Volume 15, Number 01, Winter, 1997

Innerverse

By John DeChancie

(Avonova 0-380-78108-5 $5.99, 249pp, pb)
July 1996. Cover by Thomas Canty
Reviewed by Anders Monsen
January 1997

Futurists are quick to point to nanotechnology as a benefit to mankind. What could be better than tiny, smart machines capable of patrolling the internals of the human system, tailor-made to seek out and destroy viruses, repair damage, and generally improve life? Of course, if such machines do good, why can’t they do evil? It isn’t the technology that’s good or bad, but the people that use it.

DeChancie, perhaps best known for his Castle Perilous books, examines the possibilities of nanotech as a means to control people. While Innerverse presents no libertarian program, it argues convincingly against those who seek to control the lives of others, no matter how good their intentions.

The early 21st Century sees America split in two. The eastern seaboard has for decades maintained a rigid silence in all communications. All attempts at infiltration by the other two-thirds of the country—embroiled in war with the Mayan Empire of Mexico—have failed.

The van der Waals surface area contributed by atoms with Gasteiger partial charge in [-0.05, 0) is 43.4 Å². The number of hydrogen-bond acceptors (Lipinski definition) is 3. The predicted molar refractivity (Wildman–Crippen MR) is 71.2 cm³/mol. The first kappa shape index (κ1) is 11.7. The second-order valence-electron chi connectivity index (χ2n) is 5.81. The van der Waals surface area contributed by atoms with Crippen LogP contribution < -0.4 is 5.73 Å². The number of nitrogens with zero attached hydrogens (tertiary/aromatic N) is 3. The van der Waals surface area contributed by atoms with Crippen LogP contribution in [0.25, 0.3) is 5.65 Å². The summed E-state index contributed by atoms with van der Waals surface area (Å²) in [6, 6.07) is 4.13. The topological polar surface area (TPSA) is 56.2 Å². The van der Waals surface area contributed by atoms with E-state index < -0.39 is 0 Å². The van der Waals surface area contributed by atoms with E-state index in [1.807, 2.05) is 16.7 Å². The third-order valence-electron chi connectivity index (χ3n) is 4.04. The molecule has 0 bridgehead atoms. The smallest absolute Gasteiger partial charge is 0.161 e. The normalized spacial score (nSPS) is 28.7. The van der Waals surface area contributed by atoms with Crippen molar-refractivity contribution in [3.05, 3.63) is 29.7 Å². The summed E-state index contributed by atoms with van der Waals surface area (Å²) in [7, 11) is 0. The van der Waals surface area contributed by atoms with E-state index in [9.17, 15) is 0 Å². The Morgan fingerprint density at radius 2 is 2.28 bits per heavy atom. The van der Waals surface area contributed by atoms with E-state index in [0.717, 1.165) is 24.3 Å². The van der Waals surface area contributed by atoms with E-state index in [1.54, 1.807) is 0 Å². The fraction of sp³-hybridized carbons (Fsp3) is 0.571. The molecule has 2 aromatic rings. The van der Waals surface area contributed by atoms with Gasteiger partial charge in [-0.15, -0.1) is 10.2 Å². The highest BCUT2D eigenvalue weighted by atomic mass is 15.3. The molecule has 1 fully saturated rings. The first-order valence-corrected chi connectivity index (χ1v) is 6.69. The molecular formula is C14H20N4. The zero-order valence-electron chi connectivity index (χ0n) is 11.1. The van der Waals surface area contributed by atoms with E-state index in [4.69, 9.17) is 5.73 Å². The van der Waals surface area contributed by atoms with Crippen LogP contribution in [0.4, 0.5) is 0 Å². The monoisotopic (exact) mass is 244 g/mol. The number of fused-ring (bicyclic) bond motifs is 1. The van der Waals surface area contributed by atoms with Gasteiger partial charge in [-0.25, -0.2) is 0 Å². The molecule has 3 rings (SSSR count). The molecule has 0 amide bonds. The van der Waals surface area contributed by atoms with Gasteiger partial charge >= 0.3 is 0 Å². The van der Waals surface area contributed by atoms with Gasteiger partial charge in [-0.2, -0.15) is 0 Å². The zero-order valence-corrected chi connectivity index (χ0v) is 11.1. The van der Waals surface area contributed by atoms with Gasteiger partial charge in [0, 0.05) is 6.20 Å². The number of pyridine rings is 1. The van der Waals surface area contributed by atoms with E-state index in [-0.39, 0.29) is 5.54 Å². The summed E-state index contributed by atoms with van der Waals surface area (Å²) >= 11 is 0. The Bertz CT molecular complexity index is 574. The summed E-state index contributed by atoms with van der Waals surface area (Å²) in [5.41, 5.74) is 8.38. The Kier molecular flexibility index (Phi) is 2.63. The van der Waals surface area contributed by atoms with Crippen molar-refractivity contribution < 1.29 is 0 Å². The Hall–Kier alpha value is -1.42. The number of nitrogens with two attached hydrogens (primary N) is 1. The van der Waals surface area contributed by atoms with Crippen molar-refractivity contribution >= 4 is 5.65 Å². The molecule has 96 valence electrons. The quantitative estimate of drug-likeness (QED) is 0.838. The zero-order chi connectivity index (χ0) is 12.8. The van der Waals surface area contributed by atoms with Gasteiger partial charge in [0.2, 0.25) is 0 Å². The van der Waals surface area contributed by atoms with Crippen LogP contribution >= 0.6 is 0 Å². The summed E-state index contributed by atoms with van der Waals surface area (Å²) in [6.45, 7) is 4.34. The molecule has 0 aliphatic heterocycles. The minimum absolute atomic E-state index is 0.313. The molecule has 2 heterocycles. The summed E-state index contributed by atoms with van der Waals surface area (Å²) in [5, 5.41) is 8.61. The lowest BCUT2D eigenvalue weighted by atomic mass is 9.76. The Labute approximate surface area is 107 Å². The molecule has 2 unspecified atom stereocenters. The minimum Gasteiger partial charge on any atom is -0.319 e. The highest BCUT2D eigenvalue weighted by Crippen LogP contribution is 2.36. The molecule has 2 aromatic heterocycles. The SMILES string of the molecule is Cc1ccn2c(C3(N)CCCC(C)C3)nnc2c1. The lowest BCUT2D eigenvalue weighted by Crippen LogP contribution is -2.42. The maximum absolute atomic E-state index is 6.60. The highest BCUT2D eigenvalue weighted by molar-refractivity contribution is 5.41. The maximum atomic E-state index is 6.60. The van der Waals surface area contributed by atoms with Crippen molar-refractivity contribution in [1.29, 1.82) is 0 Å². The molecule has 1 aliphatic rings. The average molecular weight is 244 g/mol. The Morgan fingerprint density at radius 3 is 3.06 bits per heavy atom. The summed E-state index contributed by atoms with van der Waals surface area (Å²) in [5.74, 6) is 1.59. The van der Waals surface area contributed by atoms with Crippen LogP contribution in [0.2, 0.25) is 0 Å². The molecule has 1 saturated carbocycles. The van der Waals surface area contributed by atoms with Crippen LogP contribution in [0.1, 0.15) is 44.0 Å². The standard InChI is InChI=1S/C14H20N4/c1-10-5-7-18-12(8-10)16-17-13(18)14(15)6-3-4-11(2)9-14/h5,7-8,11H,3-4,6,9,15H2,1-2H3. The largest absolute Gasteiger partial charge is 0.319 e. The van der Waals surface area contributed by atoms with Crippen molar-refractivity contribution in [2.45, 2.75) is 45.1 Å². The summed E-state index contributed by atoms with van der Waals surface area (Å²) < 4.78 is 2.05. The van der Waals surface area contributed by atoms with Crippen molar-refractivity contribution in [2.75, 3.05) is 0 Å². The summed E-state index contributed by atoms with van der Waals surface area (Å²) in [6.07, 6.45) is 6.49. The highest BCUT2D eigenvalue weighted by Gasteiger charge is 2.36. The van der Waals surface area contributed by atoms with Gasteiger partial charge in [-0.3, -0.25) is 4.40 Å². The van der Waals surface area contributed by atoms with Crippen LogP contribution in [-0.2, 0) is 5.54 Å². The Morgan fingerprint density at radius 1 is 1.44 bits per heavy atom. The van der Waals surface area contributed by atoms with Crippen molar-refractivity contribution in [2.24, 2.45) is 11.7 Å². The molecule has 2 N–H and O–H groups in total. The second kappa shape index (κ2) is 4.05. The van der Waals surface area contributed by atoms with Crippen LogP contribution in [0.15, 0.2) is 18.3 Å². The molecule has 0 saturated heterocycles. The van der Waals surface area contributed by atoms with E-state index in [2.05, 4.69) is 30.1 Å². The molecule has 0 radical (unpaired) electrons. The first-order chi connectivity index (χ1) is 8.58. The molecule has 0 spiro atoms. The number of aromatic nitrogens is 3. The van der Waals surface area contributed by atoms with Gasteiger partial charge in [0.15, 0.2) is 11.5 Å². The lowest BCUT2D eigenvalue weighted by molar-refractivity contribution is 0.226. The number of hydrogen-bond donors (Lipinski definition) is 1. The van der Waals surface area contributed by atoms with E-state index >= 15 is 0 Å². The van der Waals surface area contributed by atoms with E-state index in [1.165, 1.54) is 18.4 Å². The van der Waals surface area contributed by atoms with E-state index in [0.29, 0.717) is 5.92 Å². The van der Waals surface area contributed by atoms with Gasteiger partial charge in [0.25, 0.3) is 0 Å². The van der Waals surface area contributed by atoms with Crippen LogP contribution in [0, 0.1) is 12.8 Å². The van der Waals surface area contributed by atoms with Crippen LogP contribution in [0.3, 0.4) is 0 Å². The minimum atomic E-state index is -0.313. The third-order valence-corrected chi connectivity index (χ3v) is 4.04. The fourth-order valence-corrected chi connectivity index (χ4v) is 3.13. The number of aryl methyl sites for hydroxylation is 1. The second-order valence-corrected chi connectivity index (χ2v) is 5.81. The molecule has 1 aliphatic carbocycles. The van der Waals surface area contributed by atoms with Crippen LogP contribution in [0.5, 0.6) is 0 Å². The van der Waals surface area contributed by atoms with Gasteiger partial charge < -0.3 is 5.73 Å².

Enter Frank Sutter, a Special Forces agent tired of the war, but looking for other ways to serve his nation. Dropped deep into the heart of the secretive ‘Republic,’ he quickly discovers the reason for silence. All the inhabitants are juiced with a drug called ‘Innerverse,’ which forces them to be happy and obey the law. If they refuse, either to smile or obey, they suffer sharp pains administered by Innerverse. Sutter discovers this fact when he is informed, waking up from a hospital after his glider crashed, that he now has Innerverse.

Sutter’s goal is now not just to seek information, but to stay alive and survive the pain of Innerverse. His ensuing struggles team him up with a young girl apparently immune to the drug fleeing the authorities, they are forced deep into the heart of the Republic, into the hands of the people behind the drug and control.

The novel is a gritty read, yet seems to present only negative arguments. Even some of these are weak, and while DeChancie tells an eerie tale of one more tyranny that demands eternal vigilance, you care in the end little for the characters. There is mystery and excitement, but also a certain hollowness.

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